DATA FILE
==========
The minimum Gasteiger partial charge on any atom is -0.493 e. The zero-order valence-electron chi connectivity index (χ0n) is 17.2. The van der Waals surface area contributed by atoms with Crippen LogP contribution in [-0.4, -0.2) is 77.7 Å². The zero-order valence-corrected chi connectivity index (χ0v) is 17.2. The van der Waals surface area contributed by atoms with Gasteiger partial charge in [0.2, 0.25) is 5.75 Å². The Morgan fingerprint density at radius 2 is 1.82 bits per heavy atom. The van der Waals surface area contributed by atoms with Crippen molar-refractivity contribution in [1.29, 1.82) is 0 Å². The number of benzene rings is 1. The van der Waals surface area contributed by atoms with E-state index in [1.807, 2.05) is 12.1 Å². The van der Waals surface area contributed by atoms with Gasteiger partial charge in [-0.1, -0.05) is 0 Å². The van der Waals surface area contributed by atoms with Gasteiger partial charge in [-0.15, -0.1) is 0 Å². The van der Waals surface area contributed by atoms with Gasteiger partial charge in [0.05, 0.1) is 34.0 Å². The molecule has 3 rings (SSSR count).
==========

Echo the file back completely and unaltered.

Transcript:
The minimum Gasteiger partial charge on any atom is -0.493 e. The zero-order valence-electron chi connectivity index (χ0n) is 17.2. The van der Waals surface area contributed by atoms with Crippen LogP contribution in [-0.4, -0.2) is 77.7 Å². The zero-order valence-corrected chi connectivity index (χ0v) is 17.2. The van der Waals surface area contributed by atoms with Gasteiger partial charge in [0.2, 0.25) is 5.75 Å². The Morgan fingerprint density at radius 2 is 1.82 bits per heavy atom. The van der Waals surface area contributed by atoms with Crippen molar-refractivity contribution in [1.29, 1.82) is 0 Å². The number of benzene rings is 1. The van der Waals surface area contributed by atoms with E-state index in [1.807, 2.05) is 12.1 Å². The van der Waals surface area contributed by atoms with Gasteiger partial charge in [-0.1, -0.05) is 0 Å². The van der Waals surface area contributed by atoms with Gasteiger partial charge in [-0.15, -0.1) is 0 Å². The van der Waals surface area contributed by atoms with Gasteiger partial charge in [0.05, 0.1) is 34.0 Å². The molecule has 3 rings (SSSR count).